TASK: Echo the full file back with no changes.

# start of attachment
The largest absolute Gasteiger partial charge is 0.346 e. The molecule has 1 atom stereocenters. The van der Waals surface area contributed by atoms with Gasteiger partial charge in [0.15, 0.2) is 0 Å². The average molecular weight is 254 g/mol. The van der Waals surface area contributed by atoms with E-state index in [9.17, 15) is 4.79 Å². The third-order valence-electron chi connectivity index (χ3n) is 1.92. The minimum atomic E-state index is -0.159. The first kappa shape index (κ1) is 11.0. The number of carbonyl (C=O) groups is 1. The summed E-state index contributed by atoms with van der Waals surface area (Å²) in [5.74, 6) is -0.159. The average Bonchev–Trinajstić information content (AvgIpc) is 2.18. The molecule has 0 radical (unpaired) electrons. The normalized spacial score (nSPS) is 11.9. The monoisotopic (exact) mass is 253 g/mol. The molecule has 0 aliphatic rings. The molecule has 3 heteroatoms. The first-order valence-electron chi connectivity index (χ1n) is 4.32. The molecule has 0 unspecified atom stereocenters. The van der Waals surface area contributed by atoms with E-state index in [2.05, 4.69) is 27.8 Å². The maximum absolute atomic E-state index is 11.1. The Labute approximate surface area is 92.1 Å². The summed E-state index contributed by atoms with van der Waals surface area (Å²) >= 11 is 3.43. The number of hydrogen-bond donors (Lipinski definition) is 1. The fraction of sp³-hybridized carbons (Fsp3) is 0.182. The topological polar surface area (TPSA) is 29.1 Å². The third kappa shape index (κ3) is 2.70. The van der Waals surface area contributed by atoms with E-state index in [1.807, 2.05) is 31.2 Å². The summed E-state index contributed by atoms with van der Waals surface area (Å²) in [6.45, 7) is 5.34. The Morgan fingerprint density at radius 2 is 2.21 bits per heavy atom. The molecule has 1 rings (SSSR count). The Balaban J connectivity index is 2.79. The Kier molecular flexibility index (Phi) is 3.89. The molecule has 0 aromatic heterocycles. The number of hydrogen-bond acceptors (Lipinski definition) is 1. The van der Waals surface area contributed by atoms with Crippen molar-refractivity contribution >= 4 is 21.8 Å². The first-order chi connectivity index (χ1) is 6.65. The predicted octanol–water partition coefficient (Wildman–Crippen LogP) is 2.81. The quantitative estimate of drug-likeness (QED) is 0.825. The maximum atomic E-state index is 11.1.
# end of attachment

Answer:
The largest absolute Gasteiger partial charge is 0.346 e. The molecule has 1 atom stereocenters. The van der Waals surface area contributed by atoms with Gasteiger partial charge in [0.15, 0.2) is 0 Å². The average molecular weight is 254 g/mol. The van der Waals surface area contributed by atoms with E-state index in [9.17, 15) is 4.79 Å². The third-order valence-electron chi connectivity index (χ3n) is 1.92. The minimum atomic E-state index is -0.159. The first kappa shape index (κ1) is 11.0. The number of carbonyl (C=O) groups is 1. The summed E-state index contributed by atoms with van der Waals surface area (Å²) in [5.74, 6) is -0.159. The average Bonchev–Trinajstić information content (AvgIpc) is 2.18. The molecule has 0 radical (unpaired) electrons. The normalized spacial score (nSPS) is 11.9. The monoisotopic (exact) mass is 253 g/mol. The molecule has 0 aliphatic rings. The molecule has 3 heteroatoms. The first-order valence-electron chi connectivity index (χ1n) is 4.32. The molecule has 0 unspecified atom stereocenters. The van der Waals surface area contributed by atoms with E-state index in [2.05, 4.69) is 27.8 Å². The maximum absolute atomic E-state index is 11.1. The Labute approximate surface area is 92.1 Å². The summed E-state index contributed by atoms with van der Waals surface area (Å²) >= 11 is 3.43. The number of hydrogen-bond donors (Lipinski definition) is 1. The fraction of sp³-hybridized carbons (Fsp3) is 0.182. The topological polar surface area (TPSA) is 29.1 Å². The third kappa shape index (κ3) is 2.70. The van der Waals surface area contributed by atoms with E-state index in [1.807, 2.05) is 31.2 Å². The summed E-state index contributed by atoms with van der Waals surface area (Å²) in [6.45, 7) is 5.34. The Morgan fingerprint density at radius 2 is 2.21 bits per heavy atom. The molecule has 1 rings (SSSR count). The Balaban J connectivity index is 2.79. The Kier molecular flexibility index (Phi) is 3.89. The molecule has 0 aromatic heterocycles. The number of hydrogen-bond acceptors (Lipinski definition) is 1. The van der Waals surface area contributed by atoms with Crippen molar-refractivity contribution >= 4 is 21.8 Å². The first-order chi connectivity index (χ1) is 6.65. The predicted octanol–water partition coefficient (Wildman–Crippen LogP) is 2.81. The quantitative estimate of drug-likeness (QED) is 0.825. The maximum atomic E-state index is 11.1.